On April 27, 2022, the U.S. District Court for the Western District of Pennsylvania certified a class comprised of individuals alleging the Defendants violated the Fair Debt Collection Practices Act (FDCPA). Plaintiffs allege Defendants violated the FDCPA by sending collections letters encouraging individuals to accept discounted repayment offers before a court judgment was entered against them, even though there were no such court cases pending against them.
In granting class certification, the Western District rejected Defendants’ argument class certification should be denied because Plaintiffs failed to establish each putative class members had standing to sue. Specifically, Defendants argued that the U.S. Supreme Court’s ruling in TransUnion v. Ramirez required Plaintiffs to show each individual putative class member had standing to sue in order for a court to certify a class.
The Court disagreed with Defendants’ reading of TransUnion, instead finding the decision in only required each class member to establish standing in order to recover damages after trial, not as a prerequisite to class certification. In reaching this determination, the Court relied on the Supreme Court’s statement in TransUnion that whether all putative class members must show standing at the class certification stage was a “distinct issue,” and one they expressly declined to address.
As further support for declining to require each putative class member to establish standing prior to certification, the Western District pointed to existing Third Circuit precedent. In particular, the Court pointed to Third Circuit cases holding that, at the certification stage, the standing inquiry focused solely on the named plaintiff and not individual class members. Thus, the Western District emphasized that because TransUnion only required class members to establish standing to recover damages after trial, it did not abrogate any existing Third Circuit precedent.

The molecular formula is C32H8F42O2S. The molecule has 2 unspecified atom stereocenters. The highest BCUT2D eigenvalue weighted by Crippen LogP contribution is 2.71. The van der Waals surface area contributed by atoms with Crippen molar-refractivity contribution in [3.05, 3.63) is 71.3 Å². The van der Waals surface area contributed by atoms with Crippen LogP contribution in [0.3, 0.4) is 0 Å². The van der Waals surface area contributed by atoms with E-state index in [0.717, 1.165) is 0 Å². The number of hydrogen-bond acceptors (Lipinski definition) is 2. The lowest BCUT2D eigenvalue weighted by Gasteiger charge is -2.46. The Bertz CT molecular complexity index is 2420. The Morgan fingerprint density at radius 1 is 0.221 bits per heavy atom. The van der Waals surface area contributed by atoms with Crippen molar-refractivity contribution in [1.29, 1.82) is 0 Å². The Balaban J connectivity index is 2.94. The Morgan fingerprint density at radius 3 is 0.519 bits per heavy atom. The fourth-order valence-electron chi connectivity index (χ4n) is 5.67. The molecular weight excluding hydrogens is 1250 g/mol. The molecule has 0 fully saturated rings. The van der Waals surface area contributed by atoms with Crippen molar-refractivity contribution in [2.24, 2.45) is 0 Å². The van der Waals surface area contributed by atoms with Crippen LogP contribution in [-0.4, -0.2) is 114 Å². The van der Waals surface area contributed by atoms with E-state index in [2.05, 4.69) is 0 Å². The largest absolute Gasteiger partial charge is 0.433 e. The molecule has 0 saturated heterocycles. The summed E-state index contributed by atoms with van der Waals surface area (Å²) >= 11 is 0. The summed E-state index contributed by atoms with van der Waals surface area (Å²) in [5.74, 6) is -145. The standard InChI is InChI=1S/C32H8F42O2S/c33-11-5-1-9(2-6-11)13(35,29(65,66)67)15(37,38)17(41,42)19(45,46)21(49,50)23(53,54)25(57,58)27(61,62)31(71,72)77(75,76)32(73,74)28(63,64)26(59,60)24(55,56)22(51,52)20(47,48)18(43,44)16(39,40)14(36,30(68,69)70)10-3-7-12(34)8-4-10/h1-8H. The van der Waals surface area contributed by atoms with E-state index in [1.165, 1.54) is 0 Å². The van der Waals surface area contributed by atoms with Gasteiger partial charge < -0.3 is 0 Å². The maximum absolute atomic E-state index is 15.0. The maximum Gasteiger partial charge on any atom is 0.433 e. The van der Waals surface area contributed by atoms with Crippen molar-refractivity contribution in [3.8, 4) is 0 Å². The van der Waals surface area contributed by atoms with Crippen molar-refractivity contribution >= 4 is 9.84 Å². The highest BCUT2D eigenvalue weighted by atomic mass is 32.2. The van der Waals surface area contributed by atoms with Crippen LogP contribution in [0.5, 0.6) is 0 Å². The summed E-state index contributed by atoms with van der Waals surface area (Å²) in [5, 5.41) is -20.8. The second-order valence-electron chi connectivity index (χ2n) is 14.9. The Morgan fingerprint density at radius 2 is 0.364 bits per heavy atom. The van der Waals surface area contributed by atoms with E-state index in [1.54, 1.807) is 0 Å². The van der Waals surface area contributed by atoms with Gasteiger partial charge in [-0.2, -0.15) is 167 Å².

In addition, the court also held that FDCPA claims accrued at the time the letters were sent, as liability under the FDCPA turns on the debt collector’s “use” of prohibited representations or means to collect a debt. The Court held that such “use” occurred when the debt collector sends a letter to a consumer. Once the letter is sent “a consumer has a ‘complete and present cause of action’ under the FDCPA, regardless if he or she is yet aware of it.”
The Court rejected Defendants’ argument that defining a class based on time-of-sending would result in a nearly-impossible to ascertain class, particularly given that debt collection lawsuits could be filed and concluded within the time frame stated within the letter’s offer. Rather, the Court found that the time-of-sending would result in a far more readily ascertainable class, as determining the date a letter was sent would merely require an inquiry into a debt collector’s records, as opposed to the individualized, plaintiff-by-plaintiff determination a time-of-receipt approach would require.